Who would expect that interviews will go as how you pictured it to be?
In case you experienced that mortified feeling after you just said the perfect answer to blow up your chance for the job opportunity, then welcome to the club.
When a job interview has gone wrong, it’s more unlikely that you’ll leave the employer’s room full of hopes and enthusiasm for the next step or the next company you will apply to. Nobody ever get out after blowing up a job opportunity and says, “Hey, that makes me look forward to the next.” There is always the stigma and discouragement that make it hard to start the next step with the correct foot.
So what to do with a job interview gone wrong? Here are some tips that might help you:
1. Reflect, no matter how you want to forget about it
But don’t criticize yourself. You’ve already gotten enough of the bad impression to keep yourself feeling mortified. Make an objective assessment of what happened and put it in writing. Write the sour points as well as the good. The fact is, your opinion about what happened isn’t always as bad as what others think of it. Most of the times, you are the least considerate person to yourself. So instead of reminding yourself about the blunders, end up the pointless thinking by putting it on paper. Keep your cool and evaluate what you must do on the next time. Only then you can decide to forget what happened.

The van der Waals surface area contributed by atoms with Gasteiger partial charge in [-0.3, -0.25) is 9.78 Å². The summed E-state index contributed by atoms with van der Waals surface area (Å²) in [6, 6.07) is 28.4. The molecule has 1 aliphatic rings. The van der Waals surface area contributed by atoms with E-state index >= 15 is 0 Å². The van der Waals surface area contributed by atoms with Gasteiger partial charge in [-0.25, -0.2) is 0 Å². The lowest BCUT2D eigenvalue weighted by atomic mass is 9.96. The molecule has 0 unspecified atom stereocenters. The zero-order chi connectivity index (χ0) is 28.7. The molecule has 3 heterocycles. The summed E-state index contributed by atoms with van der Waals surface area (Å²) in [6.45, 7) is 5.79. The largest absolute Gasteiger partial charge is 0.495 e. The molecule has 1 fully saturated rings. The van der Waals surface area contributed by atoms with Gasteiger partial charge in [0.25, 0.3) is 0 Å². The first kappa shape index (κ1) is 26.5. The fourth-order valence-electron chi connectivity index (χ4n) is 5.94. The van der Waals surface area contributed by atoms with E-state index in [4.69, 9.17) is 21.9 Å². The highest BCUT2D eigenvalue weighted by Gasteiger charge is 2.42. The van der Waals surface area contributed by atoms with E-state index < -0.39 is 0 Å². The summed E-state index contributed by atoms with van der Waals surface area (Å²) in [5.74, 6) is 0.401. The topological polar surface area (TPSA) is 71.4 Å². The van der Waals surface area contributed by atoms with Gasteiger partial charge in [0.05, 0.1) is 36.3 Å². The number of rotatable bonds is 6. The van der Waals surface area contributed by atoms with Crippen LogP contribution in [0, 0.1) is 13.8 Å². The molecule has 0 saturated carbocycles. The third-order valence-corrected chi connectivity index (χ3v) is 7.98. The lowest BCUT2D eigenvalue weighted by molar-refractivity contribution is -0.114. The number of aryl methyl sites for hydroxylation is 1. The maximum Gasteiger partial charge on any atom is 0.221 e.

2. Thank them anyway
Send them a thank-you note on the very night after your meeting. Mention your apologies if you made a really big blunder that affected or offended the interviewer but don’t go into the gory details, and keep your tone professional. Of course, sending this letter probably won’t bring you to a second consideration. However, communicating your gratitude for his time will lessen the bad memory.
3. Do not vent on social networking sites
Even if Facebook and Twitter are meant as means of personal expression, remember that it is also a public platform. The fastest way to let the interviewer know that you hate him or remind them of how you botched the face-to-face is to announce it by a post on Facebook or a nasty Tweet. Don’t think that it won’t reach your prospective employer because almost everybody is using the social media. And unfortunately, hiring officers are searching on these sites to know more about you.
4. Replay and change the result
Here’s your secret sauce: pretend that it went well. For once, erase on your mind the details on the job interview gone wrong. Replay everything on your mind and alter whatever you did wrong. Imagine what it would be like when you did well. Picture yourself delivering the best answers and you interviewer nodding on approval with you. See yourself being offered the job. Yes, pretending that everything went well might be deceiving yourself. But the fact is that, it boosts your confidence and prepares your psyche to win the next interview.
5. Connect and don’t burn the bridge
Never burn the bridge between all the people you’ve met along the way just because you’re too embarrassed after the interview has gone wrong. The corporate world is such a small one. You might meet anyone again on some other company. So why not build connections despite the fact that you started with the wrong foot?
Every bad turn event can either be a success or a failure depending on where you cut your story.
Image courtesy of David Castillo Dominici at FreeDigitalPhotos.net